Watercolour Basics: Paint a Stormy Prairie Sky | Kristina Moyor | Skillshare

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Watercolour Basics: Paint a Stormy Prairie Sky

teacher avatar Kristina Moyor, fine artist

Watch this class and thousands more

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Taught by industry leaders & working professionals
Topics include illustration, design, photography, and more

Watch this class and thousands more

Get unlimited access to every class
Taught by industry leaders & working professionals
Topics include illustration, design, photography, and more

Lessons in This Class

8 Lessons (40m)
    • 1. Introduction

      1:31
    • 2. Class Project

      9:21
    • 3. Watercolour Tools

      8:14
    • 4. Wash Techniques

      4:31
    • 5. Paint Lifting Technique

      4:36
    • 6. Glazing Techniques

      6:25
    • 7. Charging Techniques

      3:59
    • 8. Conclusion

      1:00
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About This Class

There is something magical about watercolours that draws so many people in. If you’ve always wanted to learn watercolour but didn’t know where to start, then this is the perfect class for you! Kristina will guide you every step of the way, including what materials to get started with and where she suggests investing your precious dollars. Learn the fundamental skills of washes, paint lifting, glazing and charging. With the right tools and practice, you will be able to successfully paint a stormy prairie landscape with billowing clouds of colour. 

With over two decades of experience drawing and painting, Kristina will guide you with valuable tips and tricks along the way. She believes art should be both a growing experience as well as a very therapeutic and joyful one. 

Technical skills included in this class will focus on:

-washes

-paint lifting

-glazing

-charging

These skills will be able to help you gain confidence to continue working with this medium on your own. Once you feel secure in these skills, you’ll discover more techniques to add to your skillset. To get the most out of this course, share your progress in the project gallery and connect with other students and of course Kristina is always happy to help.

Ready, set, let's ART!

Meet Your Teacher

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Kristina Moyor

fine artist

Teacher

Hello, I'm Kristina.

I'm a 2D artist currently residing in Turner Valley, AB., Canada. I am passionate about the Arts and love to paint, draw, sing and dance. I earned a Bachelor of Arts degree from the University of Lethbridge in 2010. My dream is to continually evolve and elevate my craft while helping others achieve their artistic goals.

I have almost two decades of teaching experience in art, dance, English and religion. I believe that art is for all and can have an incredibly positive influence in our lives. I hope you will embrace this opportunity to learn, create and connect with me and the other students. 

Let's Art!

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Transcripts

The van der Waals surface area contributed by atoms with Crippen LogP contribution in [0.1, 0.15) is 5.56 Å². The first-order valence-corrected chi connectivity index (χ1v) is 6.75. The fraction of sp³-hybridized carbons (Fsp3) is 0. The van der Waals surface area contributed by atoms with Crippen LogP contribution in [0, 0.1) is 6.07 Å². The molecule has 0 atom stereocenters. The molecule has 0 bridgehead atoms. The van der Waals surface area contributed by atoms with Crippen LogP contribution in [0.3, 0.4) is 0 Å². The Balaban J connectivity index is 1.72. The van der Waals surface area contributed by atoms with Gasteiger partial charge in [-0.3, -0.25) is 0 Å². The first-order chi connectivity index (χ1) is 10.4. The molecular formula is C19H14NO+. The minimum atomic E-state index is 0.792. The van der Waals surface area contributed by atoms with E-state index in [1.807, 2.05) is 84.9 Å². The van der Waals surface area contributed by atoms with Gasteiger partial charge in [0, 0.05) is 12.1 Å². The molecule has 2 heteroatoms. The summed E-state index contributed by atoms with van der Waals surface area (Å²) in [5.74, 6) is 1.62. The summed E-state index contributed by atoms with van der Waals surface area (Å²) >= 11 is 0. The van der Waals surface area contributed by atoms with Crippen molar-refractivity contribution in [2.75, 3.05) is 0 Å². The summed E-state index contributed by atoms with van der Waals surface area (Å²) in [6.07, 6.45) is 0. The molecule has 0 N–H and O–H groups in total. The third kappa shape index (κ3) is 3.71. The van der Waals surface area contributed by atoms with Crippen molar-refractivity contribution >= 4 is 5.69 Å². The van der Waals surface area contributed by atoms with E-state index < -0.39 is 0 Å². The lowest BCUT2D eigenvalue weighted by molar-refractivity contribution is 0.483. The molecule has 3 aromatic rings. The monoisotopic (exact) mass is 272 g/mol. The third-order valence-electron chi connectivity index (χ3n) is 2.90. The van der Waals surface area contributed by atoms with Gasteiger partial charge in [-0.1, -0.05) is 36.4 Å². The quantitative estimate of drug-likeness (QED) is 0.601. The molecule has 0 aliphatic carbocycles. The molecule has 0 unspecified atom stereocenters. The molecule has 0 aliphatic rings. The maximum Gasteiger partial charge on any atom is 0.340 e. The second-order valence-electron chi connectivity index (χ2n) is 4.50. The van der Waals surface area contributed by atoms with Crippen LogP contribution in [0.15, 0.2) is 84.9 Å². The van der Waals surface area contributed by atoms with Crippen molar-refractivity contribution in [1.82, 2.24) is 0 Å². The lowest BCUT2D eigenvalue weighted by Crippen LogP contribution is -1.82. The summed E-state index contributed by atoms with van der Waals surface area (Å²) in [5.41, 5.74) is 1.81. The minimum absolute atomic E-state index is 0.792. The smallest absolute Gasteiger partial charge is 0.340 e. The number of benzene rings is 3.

1. Introduction: Hello, and welcome to my part of the world. We're in the sunny Southern Alberta, nestled in the rolling hills over Rocky Mountains in Turner Valley. Welcome, and thank you for joining me. My name is Kristina Moyor, and I'm a two-dimensional artist. I have been drawing and painting since I was a little girl. I'm in a family full of other artists, so that was just destined for me to create and it's my happy place. Welcome to this and I hope that it becomes your happy place too. Today's class will focus on beginner watercolor techniques. We're going to look at four techniques: Washes, which are so important to really get started in watercolor. Paint lifting, which helps with highlighting and various other things. Fixing mistakes, which I need a lot. Glazing, which helps us control our colors, and charging, which is so medical and fine. I can't wait to show you each technique. Then you'll be able to create your very own landscape piece, I'll guide you into that, and then you can make really anything you want with it. It's so much fun and these fundamentals will really help you get started and get a good grasp of watercolor. I'll even show you some tools that I like to use. We'll look at some good brushes, bad brushes and just have lots of fun. All right, let's get started. 2. Class Project: Let's get started with a materials list. Here's all the materials you'll need. You can pause that or checkout the project.outline section. First of all, we're going to tape down our piece that we have a nice crisp border. It just gives that extra professional edge to it and try to make it as equal as you can on all sides, so you don't have one side really thin and then one side a thicker edge. You want to make sure you have enough tape on the sides. Now I'm going to prep all my colors because my palette's been sitting dry. If you have one that's been sitting dry, you just wet your colors that you're going to be using and make sure you clean your brush in between each color you're doing. I'm getting the blue and red ready. That's what I'll be using to start out, so that's what I want ready. I'm going to take my mop brush and just use clean water to brush on water to cover the whole about two-thirds to three-quarters of the top. Now I'm going to do my background wash. I'm going to use that graded wash technique that you've learned. You don't have to do blue sky. You can follow exactly or go your own way. That's fine too. Now we're using the charging technique that we've learned and we are adding in some purples and reds to give a back, round cloud look to it. Now that lifting technique's going to help us get some highlighting in the areas where we want that to happen. This just comes with practice and your own creative intuition. Where do you want color? Where do you want to lift off? Did you want the darker in there? That's up to you. I have a craft dryer. I'm going to use that because it doesn't push my color around if there's areas where it's really wet. But you can just wait to let it dry on its own or you can carefully use a hairdryer. I would use it on a lower setting though. Now we're going to do another wash. So I put my water down and then put in some red colors and browns. I feel I'm creating a dusk, stormy time frame here happening with this guy. Then we're going to do the glazing technique. The area at the top is already dry, remember that. Glazing, we always use wet on dry. I'm creating some more depth and we're doing a stormy sky, remember, so now I'm adding more color. Some areas, it was glazing, and then now I'm charging because I've got wet, and I'm working wet on wet and some blue. Feel free to add what you like. I'm even creating a bit of a dripping effect. I know it's not one of our techniques, but you can give it a go if you'd like for this project, or just skip that part and just continue using charging and glazing to create more depth in your sky. But it is fun to lift your board that's holding your paper and let the waters dripped down and dry in an interesting way. If you don't want certain parts to dry, you can keep lifting like I'm doing here. I'm lifting in the center so I can have more control of what the final outcome will be. You can see how those are still wet in that area and that's why it's creating that a spreading effect there at the base. I'm just using a mixture on my palette. I like to work with the palate that gets a bit muddy, and then certain times, I want it to be brighter and bolder. But for this stormy sky, I think having a bit of a muddy look works for it. I let it drip upwards that time. Again, I don't want those lines to try like that, otherwise, it'll be seen. That's why I am lifting that off those areas. I'm just trying to create blending. I don't have any harsh lines. That's why I'm wetting those areas and lifting. I'm getting in my darker because we want to work lighter to darker the best we can when we're doing glazing and some of that is glazing. It's getting some of those colors ready. We're going to have a brownie green base and I want it to be a warm feeling. If you've ever sat and watched a storm, it has that gray, oh, what is that feeling? When you see it's dreadful, but beautiful at the same time. It's the feeling I'm trying to create this to me art is all about the feeling, the mood that it creates for the viewer. I did some charging in there to create more of a muddier, neutralized greens and browns in there. I didn't want it to be too bright. I'm just doing a little strip of blue because I just love when I look at the sky and just at the horizon, you can see this bright blue. There might be a stormy cloud forming coming at you, but then there's this bright blue just hiding the horizon, I think it's beautiful. Just as I continue adding more through glazing and charging, mostly, and lifting, of course, it's going to create depth in my piece and it creates a more interesting story. Here at the base, I've added these darker lines to show that depth of the horizon just extending into the distance. Then pulling the lines upward, creating a bit of a wash using the four techniques. The charging, lifting, glazing, all of these techniques washes. They're all helping me go back and forth using each one, to create that depth and a harmonious piece. I really love adding these darker clouds in the forefront. Because when I watch a storm coming, that's what makes it a bit eerie, is those warm, gray clouds coming forward and with the blue in the background, it creates this beauty. That's this terrifying beauty that I mentioned before. You keep just adding layer upon layer until you get to a point where you feel happy with it. Now I'm just blending those bits of deposited color. They're sitting because it's getting too dry. I'm taking a damp brush and moving them around to blend them a bit better. I don't want to lose my highlights so I'm lifting with my paper towel, or told paper, or whatever you have. Since I've been working on the clouds, the base has dried. Now I'm going to do a glaze to make it darker and more eerie feeling. You can even dab if you want to have a textured look to it. But I'm keeping it a bit smoother and I'm going to add a texture and more in the front of it. I'm going to actually use white. Now, we haven't really talked about this technique and I will in other videos. But I like to use white at the end of my piece to give it this different type of highlighting and look. That's just what I like to do, and I'm using it in the front to give this grassy field texture that you have this feeling that you're in the field. It shows us that foreground feeling of you're in this piece, and also within the lines in the clouds from the distance and even moving forward. Now, this white is actually different than an acrylic white. It's not really a true white, I would say. It's a creamy color, so maybe do a little practice with it before using this on your main piece. But we'll cover that in another video lesson. To finish it off, I'll give a little more detail in the grass and the front by adding a few layers of brown, green, and yellow. Then I'll sign it. Once it's dry, I'll peel off the tape, take a picture, and post it in the gallery. 3. Watercolour Tools: You want to learn watercolor and you're so excited, you go to your arts and crafts store. You go down to the watercolor easel on the paint section. You get there and you stop in front of this big long easel full of paint, brushes and other tools. You just lose that excitement and suddenly you feel this frustration. Don't worry, I've been there, I can spend way too long looking at different products and not knowing which ones to pick. Two solutions. Number 1, just follow the guide I'm going to give you. Number 2, you can go to an art supply store specifically. It's arts and crafts, you're going to have so much variety there that the staff also might not have specialization in those areas. But if you go to an art supply store more specifically for creating fine art, then you're going to find that the staff have more knowledge about the medium. Let's talk about though, if you just don't want to bother with that and you just want to go to the arts crafts store, don't worry. I shop there too. No shame. Where should you invest your dollars? What about these art kits? Number 1, these art kids that have pencil crayons, and pastels, and paints, and brushes and pencils. It looks so exciting and you're like, hey, I can get this whole kit for whatever amount and it's a lot cheaper. Well, just so you know you're getting what you're paying for with those kits. You're not getting high-quality materials and even for kits, I don't think it's worth it. Stay away from those kits unless they're really high-end kit, which I have yet to see myself. Where should you invest your dollars? Paint and brushes. That's where you should invest, and you should get watercolor paper. That's the third one. Don't just use a mixed media paper. I would really suggest getting watercolor paper. Those are the three things. You don't need a whole bunch of watercolor brushes of every size. I just use pretty much these two brushes to make all of my watercolor pieces. Very seldom doing, grab another brush to use. This mop brush is within the mixed media brushes. I found this in the mixed media section of an arts and crafts store. It's a good size for the pieces that I want to create. Then this one here, I got at an art supply store, and it was more expensive. This one was an investment, but I really was worth it to me because I was creating more watercolor pieces and I needed a brush that held more water. Because you're going to find with non-watercolor brushes that they don't hold as much water. Then you're trying to paint and you keep having to dip in your water, keep having to get more paint and that's a frustration. Make sure you get a couple of decent brushes. If you're really sure you want to go for watercolors and watercolor paper, like I said, and then paint. With paint, you can go for student quality. You don't have to go for professional quality to enjoy watercolors. It also comes in tubes or pens and that really doesn't matter that much. I have mostly used tubes and that's just because I was gifted tubes when I was a child and then I just kept using tubes. The nice thing about watercolors is once you use a tube, you can squeeze up the paint and just have it sitting there. It can dry up, and it's okay, you just add water to it. It's a beautiful thing, I love watercolors for that reason they don't waste easily, and you can use small pallets and things. Let's use red to demonstrate how this brush works. Just wet on dry. When I say wet on dry, I'm using this wet brush with paint onto a dry surface just to demonstrate the brush. I'm just going to do a nice line. You can see some texturing in there, which is cool. Partially because I've textured papers really the main reason that happens. If I do really light pressure, I can do really thin line as well. That's really fun. You can go thick to thin, all kinds of fun things. I'm going to wash out my dirty water,. Wipe it, and go into clean water. I don't like to leave my brushes with paint sitting in them, and I like to leave them horizontal so that there's not water dripping down the stem and the handle of it. You don't want water to get past this point either because this is where the glue is, especially if you're using hot water, you don't want it to be too hot. Let's go ahead and show you that. We're starting with the good. Get some red again. I'm just going to keep it all consistent with the same color just so you can get an idea of what it's like. I'm going to push down, oh, I've got another color in there, I guess. You can see doing a couple brush strokes there, I'm trying to mix that color in. I got a nice chunk of purple in there too, which is okay for this demonstration. That one's nice and this one actually can do this in line too. You're just going to not have as much control depending on if you've got your brush, really thinned out on the side, and if you do really light pressure that can work to. Clean it out, the dirty water and then clean water to try and keep our clean water little cleaner. Let's go with this brush. Get it wet, get it in that now mixed reddish purple color. First, I'm going to just push down. See how it only went to here and then from here on it dried out. That's because this brush doesn't hold as much water. It really, at that beginning part, it really held a lot. Then you probably could do some nice texturing and then again, nice thin. That could be, test your brushes first to see what they can do before you're working on your final masterpiece. Then now let's go on to the bad brush. I feel bad calling it a bad brush because it's a not a bad brush is not its fault. It's just that it's not great for watercolor and let's see why. Let's get it wet. Typically you should be going into your clean water, actually, I shouldn't be showing you that be a bad example. But just because I'm using the one color, I'm not too concerned about that. Getting my brush prepped, getting some color on it. Let's go at the top. We've got the bad brush at the top and actually did better than the bottom one. But do you notice how on the ones that I said were good, how the color dispersed a little bit better. I didn't expect that actually. Now let's try a thin line. This one's not going to do as thin of a line. It's quite faint because I didn't dip back into the paint. But I guess this one I'm actually surprised, it did a lot better than I expected because it has stronger bristles on it. It wasn't expecting it to brush so well. But if you're doing a wash, one line is fine. But when you start to add in colors and blending, you're going to have stronger lines with a brush like this, which can be a good thing if you want that. But typically if we're doing a wash, we don't want strong lines. We want to be absent. We want to have it disappear. We have our good brushes and our okay brush. I'll give it an okay, but this one's not going to be great for class. If you can find a soft brush that can hold more water, you're just going to have an easier time working through all the techniques and practices. 4. Wash Techniques: I'm going to start off by using clean water to wet the surface. I'm going to leave a bit of a white border, but you can tape your edge if you want. I'm going to try and get a nice even area of water. You don't want one area to have lot more water than another. You also don't want wet too much. I have some blue ready to go, so I'm going to get my brush full of blue and we're going to get color on there. The trick is to try and make it look flat, meaning all the same level of color, not one area darker than another. I want to make it a bit darker. Any areas where I see a little bit of color settling, try to move it with my wet brush so we don't have deposits of color in one area. That's how you do a flat wash. What I'm going to do again, same with the flat wash, I'm going to get my page wet. I do find this one a bit easier than the previous one. Then I'm going to get my color. I should have had my color ready to go just before this, but I need to get a little bit more of it. While your page is still wet, start at the top. This is where the most of your color is going to be, and then brush down. Then go back to your color, add more color at the top. Got a little deposit of pigment there. I'm adding more to the top and then we can wash our brush to remove some from below if it's not quite as drastic as we wanted it to be. But just make sure that your water isn't settling too much at the bottom. You don't want it to get more wet. You chose how drastic you want that shift to be. Make sure we're working with a nice clean brush unless we're getting into deeper tones here. We can go over still wet enough for me to work into it, I believe. So I'm going to keep going a bit just to give it a little bit of a stronger top. Got some pigment sitting in a little bit over the paint, sitting there. You see these little puddles. We don't want to keep little puddles as you want things to dry at the same rate. We don't want lines in it either. We want this nice gradual, this change in color. Go back in, the wet brush, damp brush it says, not super wet. You can see the difference between my flat wash and my graded wash. Note that it will dry a bit differently, but you can see the different effect. Then this little guy that caught in there, don't mind that. Then you can also practice. We can learn how to do one color and then another color coming up as well. But let's just start with this one step at a time so you get confidence in doing flat washes and graded washes. 5. Paint Lifting Technique: Now that we've worked on our washes, and feel free to practice as much as you like, now we're going to talk about lifting. Let's actually look at this little bit here that is caught on there and I don't like it. What I'm going to do is I'm going to get a damp brush. You don't want it dripping. I'm going to dab on there. With some toilet paper, I'm going to dab on that area and it's going to lift the paint. If I'm lucky, I can actually go in with some more water, carefully, try not to go into other areas, and find a clean part of your tissue or paper towel or a cloth and dab that area up. Now we have a cloud in our sky. Then you can add and lift, and this is just different practices. This one's a little bit more dry, still a little damp, but let's just see if we can lift. Get some clean water. Then I'm going to want to make sure that I dab up that water so it doesn't start affecting the other colors in the area. I was able to and I'm starting to get that overworked pilling happening. You got to be careful when you're doing a wash, if you're brushing back and forth too often depending on the quality of your paper, you can get pilling. That's something you want to be aware of. Getting a little bit of that happening here. Let's practice if we're actually starting a new piece and we're lifting. You can use something else. I've got this disposable cloth and lets try different color just to jazz it up a little bit. I'm going to grab my taper brush, get it wet. Let's go into some red and purple. I know I've put a little bit of purple there. I flicked. Careful not to flick. Flicked some paint on there. In fact, because I did that, let's just see if I can remove it. If you act quickly in certain areas you can remove. Now, the challenge is if you have a flat wash and you have a flick of paint, it's almost better to just leave it than trying to remove it. That's my personal opinion, others might say differently. If it's in an area where there's nothing else that you're worried about or you're going to be doing something over top anyways, then that's fine. Let's just paint on. Love that, and we did a little flick at the end, maybe it'll help. Wash my brush. It doesn't have to be very wet. If I want to add some texture somewhere or I'm going to be putting some green trees or something, see how it's quite wet and then it pulls down, so I need to keep dabbing. It's going to still be dispersing because it's still wet in those areas. If you really want it to dry so you can lift with your brush like I'm doing here or you can also lift with your towel or a sponge or whatever you have using, and that's going to pick up that paint and the water and give you a stronger pull than the brush does. With my brush because these areas were still wet, it gave it more of a faded appearance. It depends on the look you're going for. I just dab the whole thing, see how much I pulled. That's lifting. It can be a great way to get the white of the background to show in the back so that you have that highlighting versus adding white on top after, which isn't really what we do with watercolor though you can do that if you're more mixed media. 6. Glazing Techniques: Let's try out glazing. I'm going to start out with a couple of primary colors, I'm going to get some yellow or just straight out color whatever from your tube or from your trays, whatever you've got. We're going to do a stripe, I want it to be a little stronger, so you can try your hand at glazing. Now, I'm going to wash my brush. Let's try out blue, red, yellow, and blue, primary colors. Some blue, oh my goodness, I got some paint, a little chip of paint, that's the one problem of using a tray. When you're using a tray that's kind of messy and we're using the same one again and again. Let's try to use a flat wash. I don't mind if it's a little graded so I can see how colors will react on top. Wash that out. Let's try out some red stripe and you can even do other colors. You don't just have to do red, yellow, and blue you could do a stripe of green or we can just take those other colors and go across it, which is what I'm going to do. We want to let this dry, so you can either use a craft dryer or just air dry it, go have snack, comeback, whatever you want to do. All right now, I'm going to do a little strips almost like plaid, little stripes across, and I want to go right across so that I can see how my color will interact with each of these colors. Now, this is completely dry, it's not coming off. I'm going to use this guy because it's going to hold water better than this one as we saw in the demonstration. Get it wet, let's start with yellow because it's nice to start with something light. Let's just draw a stripe down to see how they interact. Look at how this one here, you can see a bit of green, and what's lovely is you can still see the layer underneath so I really like that. Now, let's wash our brush and we can do a bigger stripe if that's easier to see. This might not be the exact same blue going over top because I added more color onto my palette. Let's do a sticker stripe to see how that interacts. A little bit more clearly even a second layer on top of that, so I just want to try and disperse that line a little bit. It holds do much water, just pull some of it off to equalize, it's kind of like practicing a flat wash skills too. It looks like a more like a graded wash. Let me make my yellow one bigger, wider so you can see it a bit better. We could try other colors too, let's try adding more yellow first. Just going to dab my brush, because I think it's just folding a bit too much. There, so that's going to help you see a bit better. Glazing just adding one color on top of another after it's dry. It has to be dried to do this. If you're the person that likes to do a little bit here, a little bit there, this probably is a really great technique for you, to have more control as to what colors you're going to getting. It has a lot of really good positives in doing glazing. Let's get some red on there, I'm going to do the red over here, that was a bit better, wasn't too wet. Let's do some green, always need to see what's going to happen when you add a green to a red, all these different outcomes so that you can create more realistic looking objects or more vibrant depending on what you want. Anytime you mix a color, it's going to dull that color a little bit, so if you have a really strong red and you want to dull that red, see how that bit of green added, that's still red, but now it's a duller red, it's not so vibrant. That's one way glazing can help in your painting techniques to give you more control in watercolor, whereas in some other techniques that we're going to try, there's less control. Have fun, try more colors, let's try another one I've got on this palette. I've got this peachy, muddy color because it's been mixed with a bit of browns, I think. I don't have a lot of them so I'm going to do a center stripe. Go ahead and try this with all the colors, if you have tons of colors you want to see how they work together, it's a really great exercise to see, as well as straight from the two, make a little square and mark down what that blend is or what that original color is, and use that as your own little color wheel guide. 7. Charging Techniques: Let's just go with a little circular shape, and then we're going to add, let's start with a light color. Let's start with green. With charging, you want to work while it's still wet. Let's say I want to go from a lighter to a more bluish color. We want to add like maybe a bit of a shadow down here, so with charging you want to add your color while it's still wet to blend. You're going to have less control than if you're a glazing these colors, but I find it to be a lot of fun. I'm going to add more green in here. You can use the other techniques like lifting, can really help in this too. So wash your brush, make sure you're not working too wet. Then right now I'm just trying to disperse the color using a cleaner. So I'm brushing and dabbing to get to a nice light spot here. My brush holds so much water, that is just not lifting it as much as I wanted to. I might just have to really squeeze out my brush so I can pick up some of that. If you want to have a little light spot, you can always dab some paper towel or toilet paper to get that spot really light. Then if we want to add another color like that blue is kind of strong. What do we add to blue to make it more [inaudible]? Typically would be the opposite color, but since I don't have an orange made up, I'm going to take up this peachy brown and I'm going to add it underneath. Now because it's already starting to dry, we're going to have an interesting effect happening there, and I might actually have cauliflower that might have been too dry to add. That's okay. That's the fun of working in wet and wet like this is also the challenge of it. What's going to happen as you're mixing. But I do like how it dulled it a bit. I'm just going to add a bit more. It's a little bit wet, so I'm going to dab off my brush. I still need a wet brush, so it's a delicate balance between wet and then too wet. Let me add a little more blue in there. Just in the area where I think it would be darkest. That is still wet, it's still going to blend and bleed around. I'm going to try and disperse those colors and blend them into each other, and it's so fun to work like this with watercolor. I think it's also a challenge because you're moving your colors and maybe you end up moving them in a way actually didn't want to happen. But that's charging, it's a lot of fun and keep practicing with your colors. Try different color combinations, and see what you prefer for different situations. Where you want more control using glazing or where you're giving yourself a little allowance to have some fun, and blending and mixing colors with charging. 8. Conclusion: You finished the project, and now you have these four skills under your belt. You've got washes, you've got paint lifting, glazing, and charging, and now you feel like a rock star. But there's more to learn. I hope that you practice these techniques and make other projects as well as completing this one. Whether it's other landscapes or you want to try still life or portraits, whatever it is, you can use these techniques to move forward in your watercolor journey. Congratulations, and thank you so much for joining me. I hope that if you had a good time that you will take a moment to post a little review about the class so that next time I can make it even better for you and that much more enjoyable. I will see you next time. Bye-bye.